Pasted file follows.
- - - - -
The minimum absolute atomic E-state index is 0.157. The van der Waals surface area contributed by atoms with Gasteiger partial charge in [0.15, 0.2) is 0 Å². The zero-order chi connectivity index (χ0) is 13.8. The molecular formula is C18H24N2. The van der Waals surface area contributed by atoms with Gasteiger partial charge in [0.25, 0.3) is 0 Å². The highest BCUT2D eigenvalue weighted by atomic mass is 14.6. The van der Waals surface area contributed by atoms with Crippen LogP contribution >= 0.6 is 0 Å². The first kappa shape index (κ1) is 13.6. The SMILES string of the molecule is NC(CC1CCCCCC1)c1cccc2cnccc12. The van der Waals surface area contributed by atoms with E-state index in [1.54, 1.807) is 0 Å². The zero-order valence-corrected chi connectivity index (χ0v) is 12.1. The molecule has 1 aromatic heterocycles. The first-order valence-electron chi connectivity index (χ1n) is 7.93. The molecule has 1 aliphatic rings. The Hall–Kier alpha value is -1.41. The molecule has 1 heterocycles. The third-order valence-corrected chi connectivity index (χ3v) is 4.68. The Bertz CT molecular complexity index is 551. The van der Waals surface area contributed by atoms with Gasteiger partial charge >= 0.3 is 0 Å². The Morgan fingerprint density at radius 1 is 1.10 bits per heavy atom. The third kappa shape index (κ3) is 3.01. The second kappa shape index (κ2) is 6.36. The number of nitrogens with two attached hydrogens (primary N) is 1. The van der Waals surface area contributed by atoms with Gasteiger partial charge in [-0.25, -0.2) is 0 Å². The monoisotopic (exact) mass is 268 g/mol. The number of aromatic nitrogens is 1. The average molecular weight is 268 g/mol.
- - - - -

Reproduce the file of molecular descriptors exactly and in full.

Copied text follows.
The minimum absolute atomic E-state index is 0.157. The van der Waals surface area contributed by atoms with Gasteiger partial charge in [0.15, 0.2) is 0 Å². The zero-order chi connectivity index (χ0) is 13.8. The molecular formula is C18H24N2. The van der Waals surface area contributed by atoms with Gasteiger partial charge in [0.25, 0.3) is 0 Å². The highest BCUT2D eigenvalue weighted by atomic mass is 14.6. The van der Waals surface area contributed by atoms with Crippen LogP contribution >= 0.6 is 0 Å². The first kappa shape index (κ1) is 13.6. The SMILES string of the molecule is NC(CC1CCCCCC1)c1cccc2cnccc12. The van der Waals surface area contributed by atoms with E-state index in [1.54, 1.807) is 0 Å². The zero-order valence-corrected chi connectivity index (χ0v) is 12.1. The molecule has 1 aromatic heterocycles. The first-order valence-electron chi connectivity index (χ1n) is 7.93. The molecule has 1 aliphatic rings. The Hall–Kier alpha value is -1.41. The molecule has 1 heterocycles. The third-order valence-corrected chi connectivity index (χ3v) is 4.68. The Bertz CT molecular complexity index is 551. The van der Waals surface area contributed by atoms with Gasteiger partial charge >= 0.3 is 0 Å². The Morgan fingerprint density at radius 1 is 1.10 bits per heavy atom. The third kappa shape index (κ3) is 3.01. The second kappa shape index (κ2) is 6.36. The number of nitrogens with two attached hydrogens (primary N) is 1. The van der Waals surface area contributed by atoms with Gasteiger partial charge in [-0.25, -0.2) is 0 Å². The monoisotopic (exact) mass is 268 g/mol. The number of aromatic nitrogens is 1. The average molecular weight is 268 g/mol.